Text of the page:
replied
    Originally posted by Dickey
    At least the main thing is no one got hurt and everyone went home.

    I do like the pictures.

    Looks like a lot of hose to pick up too.....

    The big hose...that gets picked up by the truck...nice'n'easy... its on the website link below.

    Hytrans Water system

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  • Dickey
    replied
    At least the main thing is no one got hurt and everyone went home.

    I do like the pictures.

    Looks like a lot of hose to pick up too.....

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  • SteveDude
    replied
    Originally posted by FTMPTB15
    What is the reasoning behind reducing the number of aerials? So if an 8 Pump fire is equal to a 3rd alarm here, what would a 20 Pump fire equal? Maybe an 8th alarm fire? By the way, nice pictures.

    FTMPTB,
    The reason for the loss of aerials was the fact we never used them enough. Bearing in mind we never used then for truck work, only for water towers, rescue and access then they never had a crew who were used other than to operate them.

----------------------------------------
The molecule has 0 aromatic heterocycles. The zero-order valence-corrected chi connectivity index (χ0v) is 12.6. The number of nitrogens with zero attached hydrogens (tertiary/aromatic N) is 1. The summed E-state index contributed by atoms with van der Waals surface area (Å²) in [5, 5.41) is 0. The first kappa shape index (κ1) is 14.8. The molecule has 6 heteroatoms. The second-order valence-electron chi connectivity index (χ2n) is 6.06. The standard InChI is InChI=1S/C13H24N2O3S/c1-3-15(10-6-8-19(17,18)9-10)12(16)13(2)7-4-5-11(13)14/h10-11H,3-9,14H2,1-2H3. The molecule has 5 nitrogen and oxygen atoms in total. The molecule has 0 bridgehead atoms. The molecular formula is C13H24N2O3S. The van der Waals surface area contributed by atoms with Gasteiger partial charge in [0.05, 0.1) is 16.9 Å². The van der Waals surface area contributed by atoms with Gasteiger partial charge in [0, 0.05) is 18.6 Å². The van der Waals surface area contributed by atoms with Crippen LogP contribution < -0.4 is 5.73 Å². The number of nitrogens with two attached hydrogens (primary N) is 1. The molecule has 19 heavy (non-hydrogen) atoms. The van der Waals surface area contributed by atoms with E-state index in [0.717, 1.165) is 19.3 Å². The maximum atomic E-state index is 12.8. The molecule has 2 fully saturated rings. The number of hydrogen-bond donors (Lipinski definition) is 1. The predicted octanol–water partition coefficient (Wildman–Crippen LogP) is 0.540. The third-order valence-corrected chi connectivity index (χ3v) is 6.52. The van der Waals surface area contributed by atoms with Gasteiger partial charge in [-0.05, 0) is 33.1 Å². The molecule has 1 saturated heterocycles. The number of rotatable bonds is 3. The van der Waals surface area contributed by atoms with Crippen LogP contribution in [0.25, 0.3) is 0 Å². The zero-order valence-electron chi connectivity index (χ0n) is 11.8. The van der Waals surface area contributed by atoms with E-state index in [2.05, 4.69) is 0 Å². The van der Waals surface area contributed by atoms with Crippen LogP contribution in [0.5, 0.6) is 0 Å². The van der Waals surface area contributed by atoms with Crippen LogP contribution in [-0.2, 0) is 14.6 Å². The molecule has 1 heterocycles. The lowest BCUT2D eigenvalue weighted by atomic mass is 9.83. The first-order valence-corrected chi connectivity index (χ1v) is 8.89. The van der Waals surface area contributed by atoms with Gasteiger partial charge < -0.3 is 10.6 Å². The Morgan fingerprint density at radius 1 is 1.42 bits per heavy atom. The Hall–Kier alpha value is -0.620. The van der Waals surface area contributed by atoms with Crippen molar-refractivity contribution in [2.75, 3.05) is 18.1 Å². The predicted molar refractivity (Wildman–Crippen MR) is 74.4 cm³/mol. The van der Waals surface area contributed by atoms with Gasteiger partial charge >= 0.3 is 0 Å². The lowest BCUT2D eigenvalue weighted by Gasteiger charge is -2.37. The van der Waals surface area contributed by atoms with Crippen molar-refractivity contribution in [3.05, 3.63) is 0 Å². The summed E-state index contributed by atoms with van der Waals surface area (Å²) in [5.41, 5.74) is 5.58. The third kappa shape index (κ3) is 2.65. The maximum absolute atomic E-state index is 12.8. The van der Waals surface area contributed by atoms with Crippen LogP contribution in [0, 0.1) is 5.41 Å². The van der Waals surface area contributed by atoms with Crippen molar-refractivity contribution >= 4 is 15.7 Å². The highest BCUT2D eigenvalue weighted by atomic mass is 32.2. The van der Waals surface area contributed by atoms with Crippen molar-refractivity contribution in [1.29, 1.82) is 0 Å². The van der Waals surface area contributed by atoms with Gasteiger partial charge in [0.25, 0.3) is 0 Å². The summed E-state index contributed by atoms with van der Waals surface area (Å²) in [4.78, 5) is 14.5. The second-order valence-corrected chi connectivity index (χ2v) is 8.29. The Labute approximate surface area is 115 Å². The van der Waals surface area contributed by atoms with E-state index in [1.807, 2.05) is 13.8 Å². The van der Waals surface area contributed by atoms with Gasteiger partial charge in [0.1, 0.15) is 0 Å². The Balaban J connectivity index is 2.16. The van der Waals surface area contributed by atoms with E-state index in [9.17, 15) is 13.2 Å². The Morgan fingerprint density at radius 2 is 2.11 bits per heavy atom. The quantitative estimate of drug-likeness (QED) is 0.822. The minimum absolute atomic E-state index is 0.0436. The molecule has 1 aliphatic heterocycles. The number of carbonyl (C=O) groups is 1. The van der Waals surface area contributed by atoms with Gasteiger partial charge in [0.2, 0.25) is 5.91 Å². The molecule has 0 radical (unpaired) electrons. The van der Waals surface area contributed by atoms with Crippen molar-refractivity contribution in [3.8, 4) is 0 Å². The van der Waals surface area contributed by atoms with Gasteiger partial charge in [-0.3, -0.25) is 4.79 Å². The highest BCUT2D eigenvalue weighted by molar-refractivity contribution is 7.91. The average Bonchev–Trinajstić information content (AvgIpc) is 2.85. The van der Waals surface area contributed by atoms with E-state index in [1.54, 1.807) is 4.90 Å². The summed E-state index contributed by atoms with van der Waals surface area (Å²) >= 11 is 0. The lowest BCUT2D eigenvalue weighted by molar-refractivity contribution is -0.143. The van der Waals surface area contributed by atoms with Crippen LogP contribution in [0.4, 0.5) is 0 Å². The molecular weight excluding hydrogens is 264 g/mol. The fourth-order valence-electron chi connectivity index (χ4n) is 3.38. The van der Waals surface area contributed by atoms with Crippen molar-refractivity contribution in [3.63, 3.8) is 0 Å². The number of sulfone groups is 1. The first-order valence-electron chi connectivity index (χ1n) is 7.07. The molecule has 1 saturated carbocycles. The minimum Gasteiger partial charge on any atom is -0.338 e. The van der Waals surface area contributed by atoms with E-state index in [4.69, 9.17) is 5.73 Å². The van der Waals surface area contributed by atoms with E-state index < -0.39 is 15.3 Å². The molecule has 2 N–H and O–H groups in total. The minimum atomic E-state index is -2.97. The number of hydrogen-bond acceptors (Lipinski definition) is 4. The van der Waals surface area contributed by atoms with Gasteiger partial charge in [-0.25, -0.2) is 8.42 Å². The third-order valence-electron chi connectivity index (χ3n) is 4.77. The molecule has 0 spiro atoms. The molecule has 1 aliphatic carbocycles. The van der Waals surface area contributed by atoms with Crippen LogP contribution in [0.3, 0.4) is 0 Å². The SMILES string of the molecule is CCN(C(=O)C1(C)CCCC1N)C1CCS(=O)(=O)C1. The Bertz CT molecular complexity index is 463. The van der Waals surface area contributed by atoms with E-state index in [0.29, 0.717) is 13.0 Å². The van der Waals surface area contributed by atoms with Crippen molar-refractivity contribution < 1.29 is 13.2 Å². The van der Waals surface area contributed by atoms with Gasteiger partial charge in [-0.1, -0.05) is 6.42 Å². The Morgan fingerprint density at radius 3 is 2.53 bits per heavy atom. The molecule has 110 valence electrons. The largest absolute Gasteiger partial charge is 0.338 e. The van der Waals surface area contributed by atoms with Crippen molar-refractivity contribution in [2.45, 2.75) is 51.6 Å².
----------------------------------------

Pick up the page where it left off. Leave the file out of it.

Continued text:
As Fire saftery and building construction improved, along with our equipment and training getting more advanced almost all of our Firefighting was done internally from the front door. Therefore aerials got used less and less and as the old saying goes 'if you don't use them you lose them' Some places in Central London are very much like the US...even if there is a cooking pot burning in a third storey kitchen...the ladder will go up, the rest of us, we no longer get these appliances on the first call, and now they have to cover such a large area even where they are on the first call the guys are in done and making the gear up by the time it gets in.

    Make up vs Alarms...I have no idea what type of make up vs what type of alarm. I guess it is down to how many vehicle on each Dept's alarm...8 Pumps may be a third alarm for some but a second alarm for others.

    Basically our is easy to work out, An initial attendance will have 2/3 pumps and maybe an aerial. Most jobs (probably 75%) get dealt with by the first attendance, a room and contents or maybe the upper floor of a house.